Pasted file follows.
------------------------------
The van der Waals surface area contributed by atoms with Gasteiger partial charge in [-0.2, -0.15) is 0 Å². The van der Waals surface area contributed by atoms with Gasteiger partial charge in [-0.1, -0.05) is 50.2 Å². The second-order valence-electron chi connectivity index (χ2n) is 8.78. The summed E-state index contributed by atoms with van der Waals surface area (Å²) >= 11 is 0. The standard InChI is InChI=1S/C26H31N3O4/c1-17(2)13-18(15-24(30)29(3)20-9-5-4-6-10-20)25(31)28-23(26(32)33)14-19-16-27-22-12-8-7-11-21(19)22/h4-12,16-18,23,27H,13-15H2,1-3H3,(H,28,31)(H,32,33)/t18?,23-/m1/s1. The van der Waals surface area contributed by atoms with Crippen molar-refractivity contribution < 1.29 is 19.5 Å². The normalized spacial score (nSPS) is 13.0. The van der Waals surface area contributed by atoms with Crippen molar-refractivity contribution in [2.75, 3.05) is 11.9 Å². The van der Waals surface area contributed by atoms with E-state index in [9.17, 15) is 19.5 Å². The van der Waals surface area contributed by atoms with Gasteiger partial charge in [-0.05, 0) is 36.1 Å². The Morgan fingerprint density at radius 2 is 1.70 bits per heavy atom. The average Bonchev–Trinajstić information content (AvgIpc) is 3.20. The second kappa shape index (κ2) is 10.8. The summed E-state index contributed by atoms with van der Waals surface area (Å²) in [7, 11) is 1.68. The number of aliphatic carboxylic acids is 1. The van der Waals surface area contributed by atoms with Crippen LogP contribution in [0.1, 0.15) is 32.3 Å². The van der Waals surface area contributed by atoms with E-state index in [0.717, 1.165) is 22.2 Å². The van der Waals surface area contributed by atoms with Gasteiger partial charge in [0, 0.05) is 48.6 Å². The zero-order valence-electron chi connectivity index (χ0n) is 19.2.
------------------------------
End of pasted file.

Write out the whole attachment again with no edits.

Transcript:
The van der Waals surface area contributed by atoms with Gasteiger partial charge in [-0.2, -0.15) is 0 Å². The van der Waals surface area contributed by atoms with Gasteiger partial charge in [-0.1, -0.05) is 50.2 Å². The second-order valence-electron chi connectivity index (χ2n) is 8.78. The summed E-state index contributed by atoms with van der Waals surface area (Å²) >= 11 is 0. The standard InChI is InChI=1S/C26H31N3O4/c1-17(2)13-18(15-24(30)29(3)20-9-5-4-6-10-20)25(31)28-23(26(32)33)14-19-16-27-22-12-8-7-11-21(19)22/h4-12,16-18,23,27H,13-15H2,1-3H3,(H,28,31)(H,32,33)/t18?,23-/m1/s1. The van der Waals surface area contributed by atoms with Crippen molar-refractivity contribution < 1.29 is 19.5 Å². The normalized spacial score (nSPS) is 13.0. The van der Waals surface area contributed by atoms with Crippen molar-refractivity contribution in [2.75, 3.05) is 11.9 Å². The van der Waals surface area contributed by atoms with E-state index in [9.17, 15) is 19.5 Å². The van der Waals surface area contributed by atoms with Gasteiger partial charge in [-0.05, 0) is 36.1 Å². The Morgan fingerprint density at radius 2 is 1.70 bits per heavy atom. The average Bonchev–Trinajstić information content (AvgIpc) is 3.20. The second kappa shape index (κ2) is 10.8. The summed E-state index contributed by atoms with van der Waals surface area (Å²) in [7, 11) is 1.68. The number of aliphatic carboxylic acids is 1. The van der Waals surface area contributed by atoms with Crippen LogP contribution in [0.1, 0.15) is 32.3 Å². The van der Waals surface area contributed by atoms with E-state index in [0.717, 1.165) is 22.2 Å². The van der Waals surface area contributed by atoms with Gasteiger partial charge in [0, 0.05) is 48.6 Å². The zero-order valence-electron chi connectivity index (χ0n) is 19.2.